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Ford’s new fragrance recreates the smell of gas for our EV future — why that's a terrible idea

2021 Ford Mustang Mach-E review
(Image credit: Ford)

Electric cars are just like gasoline cars in most respects, and that’s likely to work in their favor. After all, people are more inclined to pick up an EV if it’s pretty much the same as internal combustion one they already have.

Then again, there are some key differences between electric and ICE cars that we should leave be. Because electric cars can do better certain things over gas guzzlers, and manufacturers shouldn't be trying to replicate the more noxious aspects of fuel injection.

I say this because Ford has just announced a new kind of fragrance, one that promises to recreate “the evocative smells of traditional [gasoline] cars.” Yes, really, this announcement was made. And no, as far as I can tell, we didn’t accidentally travel back to April 1.

So why is this happening? According to a Ford-commissioned study, one in five drivers claim that the smell of gasoline is the thing they’d miss the most about switching to an electric vehicle. What’s more, 70% of respondents claim they’d miss that smell to some degree.

So Ford has made a fragrance to help these people acclimate to a vehicle that doesn’t use a pungent fuel to get around. The fragrance is “designed to help usher these drivers into the future of driving through their sense of smell,” according to Ford. “Rather than just smelling like petrol though, Mach-Eau is designed to please the nose of any wearer; a high-end fragrance that fuses smoky accords, aspects of rubber and even an ‘animal’ element to give a nod to the Mustang heritage.”

This is a stunt, no doubt about it, since Ford isn’t actually going to sell this fragrance to the public. Instead this is designed to “help dispel myths around electric cars and convince traditional car enthusiasts of the potential of electric vehicles.”

But there could well be a market for this sort of thing, because there are people out there who like the smell of gasoline. Much like how there are devices on the market that let electric cars recreate the traditional engine and exhaust sound. 

Some people associate these things with driving so much, and they may try their best to recreate them when faced with driving a car that does neither. We should absolutely not do this, or entertain any notion of it.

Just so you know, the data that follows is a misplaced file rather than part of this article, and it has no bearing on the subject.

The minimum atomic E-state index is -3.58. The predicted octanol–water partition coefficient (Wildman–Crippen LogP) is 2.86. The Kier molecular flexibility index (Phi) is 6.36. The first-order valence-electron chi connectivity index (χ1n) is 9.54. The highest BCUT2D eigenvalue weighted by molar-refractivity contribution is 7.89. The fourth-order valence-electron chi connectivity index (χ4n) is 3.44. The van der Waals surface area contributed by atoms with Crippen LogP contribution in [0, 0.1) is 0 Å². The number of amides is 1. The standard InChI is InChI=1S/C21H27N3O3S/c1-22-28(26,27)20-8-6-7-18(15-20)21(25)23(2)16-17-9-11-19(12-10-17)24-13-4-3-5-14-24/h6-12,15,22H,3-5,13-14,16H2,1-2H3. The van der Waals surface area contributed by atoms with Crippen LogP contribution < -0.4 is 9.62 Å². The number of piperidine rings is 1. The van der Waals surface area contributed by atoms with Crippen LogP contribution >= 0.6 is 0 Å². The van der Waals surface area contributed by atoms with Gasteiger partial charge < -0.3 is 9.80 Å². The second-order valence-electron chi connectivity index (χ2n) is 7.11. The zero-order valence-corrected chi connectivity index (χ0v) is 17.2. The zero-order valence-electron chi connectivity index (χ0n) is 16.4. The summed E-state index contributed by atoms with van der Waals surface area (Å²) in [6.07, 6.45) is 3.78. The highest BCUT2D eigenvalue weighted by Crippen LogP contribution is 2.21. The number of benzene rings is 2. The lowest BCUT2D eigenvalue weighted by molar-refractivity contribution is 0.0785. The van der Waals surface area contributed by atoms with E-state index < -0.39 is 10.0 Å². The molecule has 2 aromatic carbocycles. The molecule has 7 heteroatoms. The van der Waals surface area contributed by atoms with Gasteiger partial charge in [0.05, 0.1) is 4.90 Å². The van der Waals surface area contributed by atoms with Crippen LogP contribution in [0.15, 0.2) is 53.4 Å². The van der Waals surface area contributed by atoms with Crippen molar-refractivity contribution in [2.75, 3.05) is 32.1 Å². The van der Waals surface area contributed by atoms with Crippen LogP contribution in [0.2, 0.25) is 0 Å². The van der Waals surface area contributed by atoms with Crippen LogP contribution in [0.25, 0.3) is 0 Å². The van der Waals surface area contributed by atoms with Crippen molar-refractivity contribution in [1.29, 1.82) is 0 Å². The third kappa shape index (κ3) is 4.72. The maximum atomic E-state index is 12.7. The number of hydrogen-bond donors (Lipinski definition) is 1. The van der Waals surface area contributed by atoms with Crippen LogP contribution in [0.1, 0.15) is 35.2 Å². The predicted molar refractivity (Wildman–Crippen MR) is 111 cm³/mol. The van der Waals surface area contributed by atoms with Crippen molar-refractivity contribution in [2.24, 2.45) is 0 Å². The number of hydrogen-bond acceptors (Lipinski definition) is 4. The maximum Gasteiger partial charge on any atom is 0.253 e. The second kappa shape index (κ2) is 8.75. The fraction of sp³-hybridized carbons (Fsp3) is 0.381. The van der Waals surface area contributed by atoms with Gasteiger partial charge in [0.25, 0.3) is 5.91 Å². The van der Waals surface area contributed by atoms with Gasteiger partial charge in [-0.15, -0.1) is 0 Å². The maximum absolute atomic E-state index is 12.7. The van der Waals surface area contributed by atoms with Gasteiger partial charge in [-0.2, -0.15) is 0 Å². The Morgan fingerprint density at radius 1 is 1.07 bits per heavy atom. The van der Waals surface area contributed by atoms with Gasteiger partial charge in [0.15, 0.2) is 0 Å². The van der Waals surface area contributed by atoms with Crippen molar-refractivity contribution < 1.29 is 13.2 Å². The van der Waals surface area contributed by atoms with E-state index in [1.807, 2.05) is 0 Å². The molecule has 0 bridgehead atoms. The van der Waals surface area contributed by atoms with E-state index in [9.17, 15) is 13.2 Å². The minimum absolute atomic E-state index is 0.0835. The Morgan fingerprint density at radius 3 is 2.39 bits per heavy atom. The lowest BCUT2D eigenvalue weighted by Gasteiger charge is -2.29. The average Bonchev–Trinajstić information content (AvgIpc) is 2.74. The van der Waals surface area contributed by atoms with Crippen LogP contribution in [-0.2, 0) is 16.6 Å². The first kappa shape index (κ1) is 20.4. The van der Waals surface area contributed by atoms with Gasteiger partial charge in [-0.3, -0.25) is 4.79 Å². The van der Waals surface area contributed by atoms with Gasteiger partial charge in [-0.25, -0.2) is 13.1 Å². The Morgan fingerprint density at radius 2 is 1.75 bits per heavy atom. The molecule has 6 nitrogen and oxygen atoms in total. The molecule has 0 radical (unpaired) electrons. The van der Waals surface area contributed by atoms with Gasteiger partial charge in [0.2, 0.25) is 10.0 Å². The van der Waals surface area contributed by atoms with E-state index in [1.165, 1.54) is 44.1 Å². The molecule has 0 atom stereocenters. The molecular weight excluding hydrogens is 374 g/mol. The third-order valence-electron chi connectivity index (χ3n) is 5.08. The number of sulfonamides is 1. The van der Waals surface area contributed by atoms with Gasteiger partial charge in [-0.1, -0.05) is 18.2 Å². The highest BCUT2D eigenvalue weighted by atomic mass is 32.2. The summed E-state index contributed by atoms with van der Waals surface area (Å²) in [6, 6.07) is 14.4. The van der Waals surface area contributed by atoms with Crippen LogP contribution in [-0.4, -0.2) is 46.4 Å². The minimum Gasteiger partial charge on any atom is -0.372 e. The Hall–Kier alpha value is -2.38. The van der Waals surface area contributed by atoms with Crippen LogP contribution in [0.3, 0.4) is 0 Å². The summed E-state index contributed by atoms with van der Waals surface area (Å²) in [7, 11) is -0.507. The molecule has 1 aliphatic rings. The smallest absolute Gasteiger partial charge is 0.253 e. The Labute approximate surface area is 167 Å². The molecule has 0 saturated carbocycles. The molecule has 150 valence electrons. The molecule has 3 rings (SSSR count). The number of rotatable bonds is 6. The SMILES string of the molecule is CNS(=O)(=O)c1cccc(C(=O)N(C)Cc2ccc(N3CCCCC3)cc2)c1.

Let electric cars be electric cars, because the lack of burning fuel and engine noise are some of the best things about current-driven propulsion.

Sure, there are other benefits to EVs. Regenerative braking, cheaper refueling and maintenance costs, are just two examples of that in action. But the fact that quick explosions aren't jettisoning out the exhaust and filling the atmosphere with smog is a big one.

Not only do electric vehicles not spew out some nasty pollution at ignition, recharging doesn’t leave traces of electrical smell in the air the same way gas and diesel does. 

And electric cars are damn-near silent. A lot of them make some sort of noise at low speeds, more out of safety for pedestrians than anything else, and there’s the high-pitched whine produced by the motor when driving at high speeds. But in comparison to traditional car engines, EVs are pretty much silent.

Honestly I can’t wait for EVs out number ICE cars. Can you imagine how much more peaceful the world is going to be without the constant roar of traffic? It crosses my mind every time I have to walk down a busy street. I’m hoping there will be a noticeable improvement in the air as well.

Let electric cars be electric, and any olid byproducts can be left to fade away with the internal combustion engine.

Tom Pritchard

Tom is the Tom's Guide's Automotive Editor, which means he can usually be found knee deep in stats the latest and best electric cars, or checking out some sort of driving gadget. It's long way from his days as editor of Gizmodo UK, when pretty much everything was on the table. He’s usually found trying to squeeze another giant Lego set onto the shelf, draining very large cups of coffee, or complaining that Ikea won’t let him buy the stuff he really needs online.